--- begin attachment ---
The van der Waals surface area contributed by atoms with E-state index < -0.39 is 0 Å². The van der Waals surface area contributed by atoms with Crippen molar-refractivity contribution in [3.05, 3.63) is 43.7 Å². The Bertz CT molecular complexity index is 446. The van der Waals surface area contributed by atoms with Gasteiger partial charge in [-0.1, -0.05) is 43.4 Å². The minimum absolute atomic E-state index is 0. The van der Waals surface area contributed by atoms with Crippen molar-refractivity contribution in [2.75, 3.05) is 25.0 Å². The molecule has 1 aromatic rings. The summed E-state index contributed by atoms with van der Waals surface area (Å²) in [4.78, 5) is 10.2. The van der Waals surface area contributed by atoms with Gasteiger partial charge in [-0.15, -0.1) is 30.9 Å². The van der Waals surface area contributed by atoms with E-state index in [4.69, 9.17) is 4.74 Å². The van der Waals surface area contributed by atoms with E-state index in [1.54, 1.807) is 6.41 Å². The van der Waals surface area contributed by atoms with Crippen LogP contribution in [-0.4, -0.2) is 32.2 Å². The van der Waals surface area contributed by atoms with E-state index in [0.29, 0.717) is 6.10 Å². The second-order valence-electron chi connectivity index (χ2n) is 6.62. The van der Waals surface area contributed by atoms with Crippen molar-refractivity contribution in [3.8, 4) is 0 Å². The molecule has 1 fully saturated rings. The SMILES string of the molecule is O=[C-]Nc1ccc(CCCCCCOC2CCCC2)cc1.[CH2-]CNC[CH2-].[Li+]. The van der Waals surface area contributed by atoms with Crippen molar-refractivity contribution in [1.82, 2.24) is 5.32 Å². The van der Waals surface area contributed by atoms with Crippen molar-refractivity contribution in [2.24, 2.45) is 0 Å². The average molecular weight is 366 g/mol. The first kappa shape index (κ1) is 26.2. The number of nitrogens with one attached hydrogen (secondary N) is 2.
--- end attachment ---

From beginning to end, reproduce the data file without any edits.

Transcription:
The van der Waals surface area contributed by atoms with E-state index < -0.39 is 0 Å². The van der Waals surface area contributed by atoms with Crippen molar-refractivity contribution in [3.05, 3.63) is 43.7 Å². The Bertz CT molecular complexity index is 446. The van der Waals surface area contributed by atoms with Gasteiger partial charge in [-0.1, -0.05) is 43.4 Å². The minimum absolute atomic E-state index is 0. The van der Waals surface area contributed by atoms with Crippen molar-refractivity contribution in [2.75, 3.05) is 25.0 Å². The molecule has 1 aromatic rings. The summed E-state index contributed by atoms with van der Waals surface area (Å²) in [4.78, 5) is 10.2. The van der Waals surface area contributed by atoms with Gasteiger partial charge in [-0.15, -0.1) is 30.9 Å². The van der Waals surface area contributed by atoms with E-state index in [4.69, 9.17) is 4.74 Å². The van der Waals surface area contributed by atoms with E-state index in [1.54, 1.807) is 6.41 Å². The van der Waals surface area contributed by atoms with Crippen LogP contribution in [-0.4, -0.2) is 32.2 Å². The van der Waals surface area contributed by atoms with E-state index in [0.29, 0.717) is 6.10 Å². The second-order valence-electron chi connectivity index (χ2n) is 6.62. The van der Waals surface area contributed by atoms with Crippen molar-refractivity contribution in [3.8, 4) is 0 Å². The molecule has 1 fully saturated rings. The SMILES string of the molecule is O=[C-]Nc1ccc(CCCCCCOC2CCCC2)cc1.[CH2-]CNC[CH2-].[Li+]. The van der Waals surface area contributed by atoms with Crippen molar-refractivity contribution in [1.82, 2.24) is 5.32 Å². The van der Waals surface area contributed by atoms with Crippen molar-refractivity contribution in [2.24, 2.45) is 0 Å². The average molecular weight is 366 g/mol. The first kappa shape index (κ1) is 26.2. The number of nitrogens with one attached hydrogen (secondary N) is 2.